Baseball isn't like other sports. While most sports gain a majority of their best talent from the first round of the draft, that is hardly true in baseball. First round draft picks however remain a key component of how franchises are built, largely because that is where the greatest amount of Major Leaguers come from. Given the compensation system that is now in place, teams also have the ability to gain extra draft picks when their players are signed away by another team. Stockpiling those first round draft picks is often the quickest and easiest way to breath new life into a franchise - provided the scouting is good.
Last year our five AL Central teams combined to take just seven players in the first round, and first round compensatory picks. Two each for the White Sox and Twins, and just one each for the Tigers, Royals, and Indians. I'll be breaking down all seven over the next few days to give fans of those teams a better idea of what tools their prospects have, where their prospects are at, what they'll eventually do, and when they'll start making an impact at the big league level.
Jacob Turner, Tigers, 9th:
Scouting report: 6'5" 210lbs, R/R - A perfect pitchers build.
There are conflicts about fastball velocity. While some say he can hit 98, he's been observed at a high of 96, and he works consistently at 93-95. These were high school speeds so it's perfectly possible that with instruction those velocities could increase or decrease somewhat as his mechanics are tweaked.
His primary secondary offering is a curve that comes in at 76-78 with good depth, but like most high school pitchers he's going to need to improve the tightness of the pitch as it tends to sail and drop, as well as his release point, which is still inconsistent. In the video it's easy to spot the curve well before it breaks simply by his inconsistent release point and the pitch's bulge.
Turner has a compact, lazy delivery that lends itself well to relatively easy repeatability and consistent location. I like that he doesn't over-load in his windup, he simply gets tall, finds his balance point, and drives. He does a good job staying closed with hips, then unloading quickly, and powering through his delivery. That said, there are two red flags I see right away. One, he's crossing over with his plant foot, instead of comping straight though. This is bad for a couple reasons. First of all, it means he isn't maximizing his rotational torque. Secondly, he's increasing his injury risk by creating a more violent follow through. Lastly, his arm angle, which is a bit of an extreme 3/4 is violent, and there is some cause for injury concern given his repertoire.
The fact that Turner is able to generate such great velocity without a huge stride means he's able to stay very tall through his delivery, but he detracts from that by releasing so far outside. Ideally, the Tigers coaching staff can work with him to get him to better utilize his height and pitch with greater angle, allowing him to decrease injury risk and increase ground ball rates. He doesn't need drastically change his slot, just clean it up and maximize it's potential.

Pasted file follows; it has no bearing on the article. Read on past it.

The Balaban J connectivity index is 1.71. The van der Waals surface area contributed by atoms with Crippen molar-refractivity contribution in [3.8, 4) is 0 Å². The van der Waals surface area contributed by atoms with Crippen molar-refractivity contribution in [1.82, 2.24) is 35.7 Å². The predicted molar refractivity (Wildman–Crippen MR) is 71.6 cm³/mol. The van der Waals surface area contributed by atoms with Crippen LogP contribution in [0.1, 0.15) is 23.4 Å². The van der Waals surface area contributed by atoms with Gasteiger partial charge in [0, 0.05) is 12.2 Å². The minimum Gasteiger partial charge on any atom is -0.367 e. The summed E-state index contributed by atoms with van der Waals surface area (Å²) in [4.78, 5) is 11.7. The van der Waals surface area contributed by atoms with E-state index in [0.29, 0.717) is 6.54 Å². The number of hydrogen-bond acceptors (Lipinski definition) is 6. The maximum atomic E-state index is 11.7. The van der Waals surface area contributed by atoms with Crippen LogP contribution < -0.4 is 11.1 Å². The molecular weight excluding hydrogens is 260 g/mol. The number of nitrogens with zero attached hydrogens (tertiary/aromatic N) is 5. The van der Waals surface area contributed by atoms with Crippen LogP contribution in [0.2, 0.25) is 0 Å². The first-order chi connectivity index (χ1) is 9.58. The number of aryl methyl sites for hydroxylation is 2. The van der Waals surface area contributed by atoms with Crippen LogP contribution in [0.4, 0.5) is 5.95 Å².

At just 19 years old , Turner has the potential to develop into a top-of-the-rotation pitcher, but he's got quite a bit of work to do. I discussed a couple of them; cleaning up his delivery, finding a consistent release point, and tightening his curve. He's also going to need to develop a changeup to better combat lefties at the Major League level. In pushing Turner directly into A-Ball, while completely bypassing the rookie league all-together, the Tigers are giving Turner a huge vote of confidence and putting him on a very aggressive developmental track.
Though one start a Low-A West Michigan, Turner has rewarded their confidence by throwing five scoreless innings, allowing just two hits, and no walks, while striking out seven. I'd mention that the Midwest league is definitely a pitchers league, but when you're not allowing any hits to begin with, it generally doesn't make any difference. It's likely that Turner will dominate A ball, if only because he should be able to overpower hitters who simply aren't prepared to deal with his fastball. The real tests will come as he reaches AA and AAA where the hitters are more refined, more capable of taking advantage of his flaws, and where most everyone can turn around a mid-90s mph fastball.
I'm not quite prepared to put Turner on as aggressive of a time-line as others - I think he's going to need a lot of work and expect he'll struggle quite a bit in the higher levels of the minors. But if everything goes well, I could see him potentially debuting in late 2011, and probably by early 2012. I think a lot of Tigers fans want to compare him to another recent hard-throwing, fast rising pitcher, Rick Porcello. The huge difference between Porcello and Turner is that Porcello features a dominant sinker, something Turner lacks.
If Turner can clean up his mechanics, avoid injury, and develop a third pitch he can use to get lefties out, he should develop into a top-end starter and he has ace potential. But, like I've said throughout this piece, he's like most high-school pitchers. He simply has a lot of work to do to reach that considerable potential.